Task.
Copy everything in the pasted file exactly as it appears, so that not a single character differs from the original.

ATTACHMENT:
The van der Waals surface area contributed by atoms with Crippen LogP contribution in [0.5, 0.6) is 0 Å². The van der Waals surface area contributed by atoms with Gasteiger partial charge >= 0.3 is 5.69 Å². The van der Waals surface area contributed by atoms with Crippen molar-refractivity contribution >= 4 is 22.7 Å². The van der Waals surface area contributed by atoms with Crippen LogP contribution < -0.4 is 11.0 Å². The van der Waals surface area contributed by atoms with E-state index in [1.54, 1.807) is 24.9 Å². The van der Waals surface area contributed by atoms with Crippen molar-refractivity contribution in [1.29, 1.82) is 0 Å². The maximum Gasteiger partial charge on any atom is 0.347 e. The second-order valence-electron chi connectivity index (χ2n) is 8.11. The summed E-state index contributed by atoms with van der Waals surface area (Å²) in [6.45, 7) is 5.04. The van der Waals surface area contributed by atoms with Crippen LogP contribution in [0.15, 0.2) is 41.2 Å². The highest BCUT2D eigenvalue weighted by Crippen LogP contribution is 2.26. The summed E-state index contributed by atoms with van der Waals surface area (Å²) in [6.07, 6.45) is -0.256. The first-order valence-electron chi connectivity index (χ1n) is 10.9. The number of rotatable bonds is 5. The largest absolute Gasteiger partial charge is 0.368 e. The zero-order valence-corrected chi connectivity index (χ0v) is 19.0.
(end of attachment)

The van der Waals surface area contributed by atoms with Crippen LogP contribution in [0.5, 0.6) is 0 Å². The van der Waals surface area contributed by atoms with Gasteiger partial charge >= 0.3 is 5.69 Å². The van der Waals surface area contributed by atoms with Crippen molar-refractivity contribution >= 4 is 22.7 Å². The van der Waals surface area contributed by atoms with Crippen LogP contribution < -0.4 is 11.0 Å². The van der Waals surface area contributed by atoms with E-state index in [1.54, 1.807) is 24.9 Å². The van der Waals surface area contributed by atoms with Crippen molar-refractivity contribution in [1.29, 1.82) is 0 Å². The maximum Gasteiger partial charge on any atom is 0.347 e. The second-order valence-electron chi connectivity index (χ2n) is 8.11. The summed E-state index contributed by atoms with van der Waals surface area (Å²) in [6.45, 7) is 5.04. The van der Waals surface area contributed by atoms with Crippen LogP contribution in [0.15, 0.2) is 41.2 Å². The highest BCUT2D eigenvalue weighted by Crippen LogP contribution is 2.26. The summed E-state index contributed by atoms with van der Waals surface area (Å²) in [6.07, 6.45) is -0.256. The first-order valence-electron chi connectivity index (χ1n) is 10.9. The number of rotatable bonds is 5. The largest absolute Gasteiger partial charge is 0.368 e. The zero-order valence-corrected chi connectivity index (χ0v) is 19.0.